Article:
Re: PROPOSAL to close ISSUE-16: RDF Collections


Hearing your clarifications re the below leads me to believe that:

  - Lists/Collections are often needed

  - The variation in usage of Collection vs List is more determined by 
the mediatype, for instance List is more popular with N3/Turtle (easier 
to write), Collection with RDF/XML (easier to write), Neither with RDFa 
(complex to write).

Personally I have many uses for Lists specifically, but that's I feel 
that whether you consider a list as ordered or not should be context 
specific - much like a common array in programming which serves as a 
single structure for both indexed lists and unordered collections - thus 
I find myself with little use for Collections.

Also, I did not find your proposal too complex, rather it appeared to 
provide a single easy-to-use syntax (::member) for both Lists and 
Collections, and this really appealed to me.

The only issue I had was down to time, if there was a way to get your 
proposal to a level where consensus could be achieved in time then I'd 
be fully behind it and help where I can. Perhaps if we fail to reach LC 
on Thursday then we could try and get this done?



Ivan Herman wrote:
> Again for the records: I have to point out some mistake in the argumentation. 
> On Oct 18, 2010, at 23:23 , Manu Sporny wrote:
> [snip]
>> 1. Hardly anybody uses them on the OpenWeb - hit the billion triples
>>   challenge data and you will only find a handful of rdf:Seq, rdf:Bag,
>>   and rdf:List triples.
>> 2. RDF Collections are used heavily in OWL and XMP.
> These two points contradict to one another:-(
>> 3. People tend to fall back to using things like ex:position to provide
>>   lists. Unordered lists are usually expressed as a collection of
>>   properties with different values. People are modeling collections
>>   in different ways - there is no clear pattern.
> There is, the issue is with SPARQL 1.0 rather than with anything else. Collections in RDF are fine semantically (after all, they are Lisp lists in RDF, nothing else), but SPARQL has difficulties querying them (although SPARQL 1.1 will make the situation a bit better).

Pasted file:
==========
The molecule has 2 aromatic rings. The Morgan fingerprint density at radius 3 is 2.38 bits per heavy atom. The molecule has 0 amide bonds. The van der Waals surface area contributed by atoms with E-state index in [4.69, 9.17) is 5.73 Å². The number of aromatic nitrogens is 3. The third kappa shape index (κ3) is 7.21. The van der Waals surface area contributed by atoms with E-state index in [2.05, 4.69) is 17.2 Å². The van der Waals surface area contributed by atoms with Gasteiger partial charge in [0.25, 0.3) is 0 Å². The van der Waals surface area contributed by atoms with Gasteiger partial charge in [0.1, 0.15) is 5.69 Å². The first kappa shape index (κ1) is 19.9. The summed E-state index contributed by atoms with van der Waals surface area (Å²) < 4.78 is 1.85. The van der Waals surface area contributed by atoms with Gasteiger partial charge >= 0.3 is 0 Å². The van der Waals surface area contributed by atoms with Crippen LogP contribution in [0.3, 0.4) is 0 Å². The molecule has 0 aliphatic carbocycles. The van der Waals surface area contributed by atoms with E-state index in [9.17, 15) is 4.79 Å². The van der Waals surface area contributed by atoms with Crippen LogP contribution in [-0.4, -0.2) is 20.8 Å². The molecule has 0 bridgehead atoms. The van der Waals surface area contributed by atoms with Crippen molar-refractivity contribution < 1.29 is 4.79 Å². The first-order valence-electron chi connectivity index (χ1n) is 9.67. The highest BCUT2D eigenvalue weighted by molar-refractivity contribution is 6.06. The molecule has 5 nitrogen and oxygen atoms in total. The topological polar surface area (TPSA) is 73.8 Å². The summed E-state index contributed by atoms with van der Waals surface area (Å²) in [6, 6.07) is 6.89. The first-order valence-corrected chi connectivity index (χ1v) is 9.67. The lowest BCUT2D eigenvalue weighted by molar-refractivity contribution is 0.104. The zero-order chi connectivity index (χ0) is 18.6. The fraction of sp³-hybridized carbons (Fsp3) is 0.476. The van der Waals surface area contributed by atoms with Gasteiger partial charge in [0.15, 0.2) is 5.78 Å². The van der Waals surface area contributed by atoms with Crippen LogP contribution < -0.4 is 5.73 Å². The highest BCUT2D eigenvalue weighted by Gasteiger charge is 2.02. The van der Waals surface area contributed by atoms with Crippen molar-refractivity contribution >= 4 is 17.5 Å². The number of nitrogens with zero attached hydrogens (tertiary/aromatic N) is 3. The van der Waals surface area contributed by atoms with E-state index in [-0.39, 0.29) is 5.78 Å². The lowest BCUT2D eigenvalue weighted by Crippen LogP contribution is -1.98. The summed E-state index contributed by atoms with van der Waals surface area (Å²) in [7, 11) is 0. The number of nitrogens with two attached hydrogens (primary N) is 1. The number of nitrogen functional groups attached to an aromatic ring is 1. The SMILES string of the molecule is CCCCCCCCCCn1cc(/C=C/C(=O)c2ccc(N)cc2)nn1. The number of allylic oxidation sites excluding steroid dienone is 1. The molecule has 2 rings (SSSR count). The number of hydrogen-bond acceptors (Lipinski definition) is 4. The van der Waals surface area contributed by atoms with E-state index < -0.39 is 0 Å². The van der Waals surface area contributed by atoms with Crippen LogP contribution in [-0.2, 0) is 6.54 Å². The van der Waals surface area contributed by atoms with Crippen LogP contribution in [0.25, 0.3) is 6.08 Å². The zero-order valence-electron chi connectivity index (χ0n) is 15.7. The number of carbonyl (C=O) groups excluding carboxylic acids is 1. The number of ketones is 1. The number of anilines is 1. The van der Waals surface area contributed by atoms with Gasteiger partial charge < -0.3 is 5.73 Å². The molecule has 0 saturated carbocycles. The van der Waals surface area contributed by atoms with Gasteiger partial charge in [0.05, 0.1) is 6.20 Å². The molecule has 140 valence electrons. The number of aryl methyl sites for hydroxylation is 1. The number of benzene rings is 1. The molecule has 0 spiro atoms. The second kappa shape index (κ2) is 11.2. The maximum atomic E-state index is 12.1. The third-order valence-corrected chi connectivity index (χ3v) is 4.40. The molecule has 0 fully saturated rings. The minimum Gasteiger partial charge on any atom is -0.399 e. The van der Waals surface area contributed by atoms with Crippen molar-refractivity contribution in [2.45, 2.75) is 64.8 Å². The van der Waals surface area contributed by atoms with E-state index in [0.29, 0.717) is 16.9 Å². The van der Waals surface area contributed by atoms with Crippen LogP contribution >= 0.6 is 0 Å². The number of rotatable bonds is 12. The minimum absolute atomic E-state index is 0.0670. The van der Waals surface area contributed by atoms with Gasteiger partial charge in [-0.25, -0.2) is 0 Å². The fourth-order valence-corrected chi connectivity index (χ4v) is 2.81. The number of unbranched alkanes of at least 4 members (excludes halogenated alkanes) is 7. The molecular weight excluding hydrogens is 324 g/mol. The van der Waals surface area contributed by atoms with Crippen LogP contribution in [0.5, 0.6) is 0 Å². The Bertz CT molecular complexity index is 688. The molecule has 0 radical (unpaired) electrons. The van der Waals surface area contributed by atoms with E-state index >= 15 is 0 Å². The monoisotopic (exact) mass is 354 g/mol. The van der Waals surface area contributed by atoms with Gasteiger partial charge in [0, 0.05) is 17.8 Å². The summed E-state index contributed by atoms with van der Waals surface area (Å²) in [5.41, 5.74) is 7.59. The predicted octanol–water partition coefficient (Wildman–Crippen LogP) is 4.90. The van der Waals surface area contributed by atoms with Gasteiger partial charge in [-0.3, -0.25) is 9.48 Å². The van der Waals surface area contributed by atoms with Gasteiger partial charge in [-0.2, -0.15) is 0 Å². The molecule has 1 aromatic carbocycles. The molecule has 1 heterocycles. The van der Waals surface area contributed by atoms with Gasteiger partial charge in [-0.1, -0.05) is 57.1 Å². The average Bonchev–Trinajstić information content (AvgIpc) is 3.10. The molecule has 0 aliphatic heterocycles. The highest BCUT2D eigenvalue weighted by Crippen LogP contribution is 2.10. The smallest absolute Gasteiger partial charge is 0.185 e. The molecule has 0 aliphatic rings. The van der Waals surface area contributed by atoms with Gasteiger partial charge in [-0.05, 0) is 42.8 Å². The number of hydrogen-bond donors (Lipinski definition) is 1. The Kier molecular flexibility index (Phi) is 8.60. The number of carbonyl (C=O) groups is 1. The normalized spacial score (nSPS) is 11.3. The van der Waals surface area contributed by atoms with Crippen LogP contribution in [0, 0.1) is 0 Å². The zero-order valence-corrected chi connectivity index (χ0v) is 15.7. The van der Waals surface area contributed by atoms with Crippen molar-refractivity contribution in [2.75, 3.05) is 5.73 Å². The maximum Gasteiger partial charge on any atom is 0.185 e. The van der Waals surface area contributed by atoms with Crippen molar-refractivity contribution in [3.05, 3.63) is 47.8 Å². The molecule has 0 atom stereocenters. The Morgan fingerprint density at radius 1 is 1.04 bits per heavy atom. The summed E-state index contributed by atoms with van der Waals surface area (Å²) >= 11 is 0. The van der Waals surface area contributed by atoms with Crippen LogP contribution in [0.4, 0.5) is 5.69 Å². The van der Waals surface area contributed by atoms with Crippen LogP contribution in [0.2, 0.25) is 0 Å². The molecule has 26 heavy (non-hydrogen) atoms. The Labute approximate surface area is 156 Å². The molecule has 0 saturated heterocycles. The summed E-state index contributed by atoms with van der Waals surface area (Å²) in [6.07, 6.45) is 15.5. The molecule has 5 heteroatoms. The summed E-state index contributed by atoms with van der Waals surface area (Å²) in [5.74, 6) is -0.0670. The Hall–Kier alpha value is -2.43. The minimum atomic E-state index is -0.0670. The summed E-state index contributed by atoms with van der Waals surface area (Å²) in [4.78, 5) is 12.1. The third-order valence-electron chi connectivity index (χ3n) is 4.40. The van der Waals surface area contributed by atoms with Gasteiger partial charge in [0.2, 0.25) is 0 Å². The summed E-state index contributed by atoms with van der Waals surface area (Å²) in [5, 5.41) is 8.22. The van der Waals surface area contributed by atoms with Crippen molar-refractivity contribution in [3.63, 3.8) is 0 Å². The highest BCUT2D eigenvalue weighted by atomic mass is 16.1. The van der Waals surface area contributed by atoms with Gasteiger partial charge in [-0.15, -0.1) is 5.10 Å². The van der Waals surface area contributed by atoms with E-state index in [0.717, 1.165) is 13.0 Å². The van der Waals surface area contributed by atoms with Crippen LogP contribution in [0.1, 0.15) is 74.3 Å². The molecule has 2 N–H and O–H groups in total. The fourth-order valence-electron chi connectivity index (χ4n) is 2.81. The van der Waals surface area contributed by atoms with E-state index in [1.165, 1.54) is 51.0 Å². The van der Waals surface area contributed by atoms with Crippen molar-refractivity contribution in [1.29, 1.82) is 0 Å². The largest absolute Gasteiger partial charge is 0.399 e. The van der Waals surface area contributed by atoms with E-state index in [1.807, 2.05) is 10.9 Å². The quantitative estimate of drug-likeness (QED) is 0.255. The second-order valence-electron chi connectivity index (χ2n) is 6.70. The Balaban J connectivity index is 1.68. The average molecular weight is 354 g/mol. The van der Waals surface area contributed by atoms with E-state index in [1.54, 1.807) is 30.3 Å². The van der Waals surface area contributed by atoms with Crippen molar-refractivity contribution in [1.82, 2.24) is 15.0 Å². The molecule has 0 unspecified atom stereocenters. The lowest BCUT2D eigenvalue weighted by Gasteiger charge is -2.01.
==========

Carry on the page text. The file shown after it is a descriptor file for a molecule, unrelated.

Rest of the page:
>> 4. Expressing linked lists is something that many people don't need to
>>   do, no need for the added complexity in RDFa. Why do we need to
>>   add a feature that hardly anybody is going to use?
> This is, unfortunately, a very circular argument. Adding collections (lists) to an RDFa file is, at the moment, extremely complicated and ugly. So nobody uses them...
>> 5. It's not the RDFa WG's job to figure out how to best express
>>   collections in RDF - it should be part of the RDF Next WG's work.
> I do not agree with the argument that this is RDF Next WG's work (and I do not think it will be part of the charter). Collections is well specified in RDF and there is no reason to come back to them right now. 
> I accept the argument that the design I have put forward is complex, and that there is no consensus in the group to move forward with it at this point. Ie, I do not object to the conclusion of the issue, but I do not really think the arguments above are the right one.
> Ivan
>> Opinions on each item above varied greatly, but the thoughts at the end
>> of the discussion were that we were not going to be able to reach
>> consensus on how to express lists in RDFa much less how we would do it.
>> This proposal asserts that the complexity of designing a mechanism for
>> expressing collections in RDF is very large and that there is no clear
>> path forward that would gain the consensus of the RDFa WG, therefore the
>> issue should be closed and referred to the RDF Next WG for further
>> consideration when it starts up.
>> Please comment before Thursday, October 21st at 13:00 UTC if you object
>> to this proposal. If there are no objections by that time, this issue
>> will be closed. If there are objections, the RDFa Working Group will
>> perform a straw-poll and decide whether or not to close the issue before
>> entering Last Call.
>> -- manu
>> -- 
>> Manu Sporny (skype: msporny, twitter: manusporny)
>> President/CEO - Digital Bazaar, Inc.
>> blog: Saving Journalism - The PaySwarm Developer API
> ----
> Ivan Herman, W3C Semantic Web Activity Lead
> Home:
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Received on Tuesday, 19 October 2010 10:05:55 UTC